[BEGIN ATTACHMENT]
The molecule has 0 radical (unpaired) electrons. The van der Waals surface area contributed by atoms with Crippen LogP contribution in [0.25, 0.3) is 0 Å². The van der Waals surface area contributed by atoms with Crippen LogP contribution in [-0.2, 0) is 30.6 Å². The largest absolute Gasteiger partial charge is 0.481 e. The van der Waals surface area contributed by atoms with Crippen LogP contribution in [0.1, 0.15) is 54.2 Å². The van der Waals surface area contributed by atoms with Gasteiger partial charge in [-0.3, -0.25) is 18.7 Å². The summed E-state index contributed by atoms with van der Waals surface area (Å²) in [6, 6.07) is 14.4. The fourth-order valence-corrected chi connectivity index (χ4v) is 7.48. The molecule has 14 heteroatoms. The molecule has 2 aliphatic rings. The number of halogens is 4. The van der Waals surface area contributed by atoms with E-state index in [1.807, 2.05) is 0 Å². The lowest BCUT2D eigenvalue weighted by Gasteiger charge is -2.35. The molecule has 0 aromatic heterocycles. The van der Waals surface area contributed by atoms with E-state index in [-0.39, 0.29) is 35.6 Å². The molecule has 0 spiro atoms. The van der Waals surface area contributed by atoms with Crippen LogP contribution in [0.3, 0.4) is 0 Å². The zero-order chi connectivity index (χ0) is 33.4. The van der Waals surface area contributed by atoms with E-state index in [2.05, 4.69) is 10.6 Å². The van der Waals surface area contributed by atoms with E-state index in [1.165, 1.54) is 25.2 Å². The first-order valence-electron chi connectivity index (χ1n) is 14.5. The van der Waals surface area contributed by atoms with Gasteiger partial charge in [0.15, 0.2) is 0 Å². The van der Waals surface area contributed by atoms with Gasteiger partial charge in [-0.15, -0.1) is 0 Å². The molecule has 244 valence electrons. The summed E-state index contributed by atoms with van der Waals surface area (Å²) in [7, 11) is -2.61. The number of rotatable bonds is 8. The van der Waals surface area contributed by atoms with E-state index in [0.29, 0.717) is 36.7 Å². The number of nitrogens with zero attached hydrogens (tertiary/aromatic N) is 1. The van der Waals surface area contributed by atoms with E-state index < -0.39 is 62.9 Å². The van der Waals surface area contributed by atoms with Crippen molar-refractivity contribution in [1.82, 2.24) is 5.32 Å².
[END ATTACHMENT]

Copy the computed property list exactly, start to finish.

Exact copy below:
The molecule has 0 radical (unpaired) electrons. The van der Waals surface area contributed by atoms with Crippen LogP contribution in [0.25, 0.3) is 0 Å². The van der Waals surface area contributed by atoms with Crippen LogP contribution in [-0.2, 0) is 30.6 Å². The largest absolute Gasteiger partial charge is 0.481 e. The van der Waals surface area contributed by atoms with Crippen LogP contribution in [0.1, 0.15) is 54.2 Å². The van der Waals surface area contributed by atoms with Gasteiger partial charge in [-0.3, -0.25) is 18.7 Å². The summed E-state index contributed by atoms with van der Waals surface area (Å²) in [6, 6.07) is 14.4. The fourth-order valence-corrected chi connectivity index (χ4v) is 7.48. The molecule has 14 heteroatoms. The molecule has 2 aliphatic rings. The number of halogens is 4. The van der Waals surface area contributed by atoms with E-state index in [1.807, 2.05) is 0 Å². The lowest BCUT2D eigenvalue weighted by Gasteiger charge is -2.35. The molecule has 0 aromatic heterocycles. The van der Waals surface area contributed by atoms with E-state index in [-0.39, 0.29) is 35.6 Å². The molecule has 0 spiro atoms. The van der Waals surface area contributed by atoms with Crippen LogP contribution in [0.3, 0.4) is 0 Å². The zero-order chi connectivity index (χ0) is 33.4. The van der Waals surface area contributed by atoms with E-state index in [2.05, 4.69) is 10.6 Å². The van der Waals surface area contributed by atoms with E-state index in [1.165, 1.54) is 25.2 Å². The first-order valence-electron chi connectivity index (χ1n) is 14.5. The van der Waals surface area contributed by atoms with Gasteiger partial charge in [0.15, 0.2) is 0 Å². The van der Waals surface area contributed by atoms with Gasteiger partial charge in [-0.15, -0.1) is 0 Å². The molecule has 244 valence electrons. The summed E-state index contributed by atoms with van der Waals surface area (Å²) in [7, 11) is -2.61. The number of rotatable bonds is 8. The van der Waals surface area contributed by atoms with E-state index in [0.29, 0.717) is 36.7 Å². The number of nitrogens with zero attached hydrogens (tertiary/aromatic N) is 1. The van der Waals surface area contributed by atoms with E-state index < -0.39 is 62.9 Å². The van der Waals surface area contributed by atoms with Crippen molar-refractivity contribution in [1.82, 2.24) is 5.32 Å².